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A massive pay cut for federal wildland firefighters may be averted. But not for long

Wildland firefighters on the Spring Creek Fire in Colorado on July 2, 2023.
Wildland firefighters on the Spring Creek Fire in Colorado on July 2, 2023.

A long running effort to permanently boost pay for thousands of federal wildland firefighters appears to be gaining some traction in Congress. But fire managers warn it could be too little too late to prevent mass resignations in the coming weeks.

The House earlier this month passed an amendment extending a temporary pay increase of $20,000 approved by President Biden through next year. While a broader bill in the Senate that would make those pay bumps permanent remains stalled, it appears the latest stopgap budget deal averting a government shutdown will also avert - for now — a massive pay cut many firefighters feared was coming by Friday.

"Basically this is like a band aid. It's not a fix. We need a fix," says Mike Alba, a union organizer and engine captain on the Los Padres National Forest.

Firefighters want a permanent fix

Rookie federal firefighters on the front lines of America's wildfire crisis only make about $15 hour, up from $13 an hour after President Biden approved a temporary pay bump in 2021. Funds from the infrastructure law later went on to give many federal firefighters a $20,000 boost to their salaries — a typical base salary for a year round entry level firefighter is only $34,000.

In the wildland firefighting world right now, Congress's budget dysfunctions are a big distraction for firefighters, according to Tom Dillon, a captain for the Alpine Hot Shots, an elite federal firefighting crew based in Rocky Mountain National Park.

Dillon says his teams are all talking about the future of their paychecks when they should be focusing on firefighting tactics and training and keeping communities safe.

"It's kind of a slap in the face," Dillon says. "The folks on Capitol Hill, some of them aren't even aware of who we are and what we do and that there is a federal wildland firefighting workforce."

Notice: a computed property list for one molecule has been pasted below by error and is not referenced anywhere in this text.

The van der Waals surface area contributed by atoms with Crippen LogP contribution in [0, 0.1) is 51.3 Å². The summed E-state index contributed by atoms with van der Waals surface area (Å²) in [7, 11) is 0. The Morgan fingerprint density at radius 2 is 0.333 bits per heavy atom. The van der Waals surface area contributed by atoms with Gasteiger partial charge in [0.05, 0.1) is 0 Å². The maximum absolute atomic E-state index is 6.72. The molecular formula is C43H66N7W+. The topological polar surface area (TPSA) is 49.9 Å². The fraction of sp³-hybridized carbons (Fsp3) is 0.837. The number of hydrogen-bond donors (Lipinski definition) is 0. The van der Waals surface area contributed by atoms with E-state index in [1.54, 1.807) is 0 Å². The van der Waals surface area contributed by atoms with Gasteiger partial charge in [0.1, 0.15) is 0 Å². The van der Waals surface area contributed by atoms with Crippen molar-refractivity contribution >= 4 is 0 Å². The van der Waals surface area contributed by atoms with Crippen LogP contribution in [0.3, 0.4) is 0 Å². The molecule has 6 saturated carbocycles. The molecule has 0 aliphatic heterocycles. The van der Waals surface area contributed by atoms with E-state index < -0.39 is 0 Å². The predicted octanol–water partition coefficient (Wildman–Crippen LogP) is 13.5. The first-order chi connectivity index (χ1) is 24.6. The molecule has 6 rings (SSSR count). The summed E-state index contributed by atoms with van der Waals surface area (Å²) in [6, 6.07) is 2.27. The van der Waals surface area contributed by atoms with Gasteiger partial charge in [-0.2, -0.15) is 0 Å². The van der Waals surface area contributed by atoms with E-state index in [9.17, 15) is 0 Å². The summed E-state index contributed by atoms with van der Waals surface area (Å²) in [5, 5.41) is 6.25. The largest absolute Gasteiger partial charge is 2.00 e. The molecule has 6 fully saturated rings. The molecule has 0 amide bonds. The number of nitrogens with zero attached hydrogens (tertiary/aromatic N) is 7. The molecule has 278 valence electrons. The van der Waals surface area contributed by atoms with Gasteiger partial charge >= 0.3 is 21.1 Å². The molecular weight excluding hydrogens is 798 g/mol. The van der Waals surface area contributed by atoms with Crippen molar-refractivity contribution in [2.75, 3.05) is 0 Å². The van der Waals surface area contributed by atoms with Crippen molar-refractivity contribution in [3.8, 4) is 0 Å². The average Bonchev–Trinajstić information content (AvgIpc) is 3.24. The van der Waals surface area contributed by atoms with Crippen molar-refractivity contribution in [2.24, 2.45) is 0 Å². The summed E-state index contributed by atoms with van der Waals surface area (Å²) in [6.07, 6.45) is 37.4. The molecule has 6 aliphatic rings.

There are an estimated 17,000 federal wildland firefighters. Most are like Mike Alba and work for the U.S. Forest Service. Alba says crews are burdened by increasingly hazardous and dangerous work, flattening overtime pay and growing mental health challenges.

For Alba, the one time pay bump is a lifeline.

"For myself, I'm able to spend time with my kids more," he says.

Morale is low and mass layoffs could be coming

Now that the U.S. House appears to have narrowly averted another government shutdown, Alba will likely keep his higher pay, but only until early January unless Congress acts to make the 2021 pay boost permanent. But morale is low. Three guys on his engine alone have quit for higher pay and better benefits for nearby city and state agencies.

He doesn't blame them.

"They give us a little bit of taste, like, 'hey, we want you guys to stay.' Now it's, 'oh you know, we might not give it to you,'" Alba says. "We are worth the squeeze."

The union representing federal employees is warning that, based on its surveys, at least thirty percent of the federal wildland firefighting force could quit if pay isn't permanently boosted. Meanwhile, climate and forest management issues are only making wildfires more severe and deadly.

In Colorado, Tom Dillon says the recent fixes are only band-aids. And the continued budget impasse is already affecting recruitment for next year.

"They are looking for things like work life balance. They are looking for things like time off. They are looking to not live in vans any longer," Dillon says.

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As a correspondent on NPR's national desk, Kirk Siegler covers rural life, culture and politics from his base in Boise, Idaho.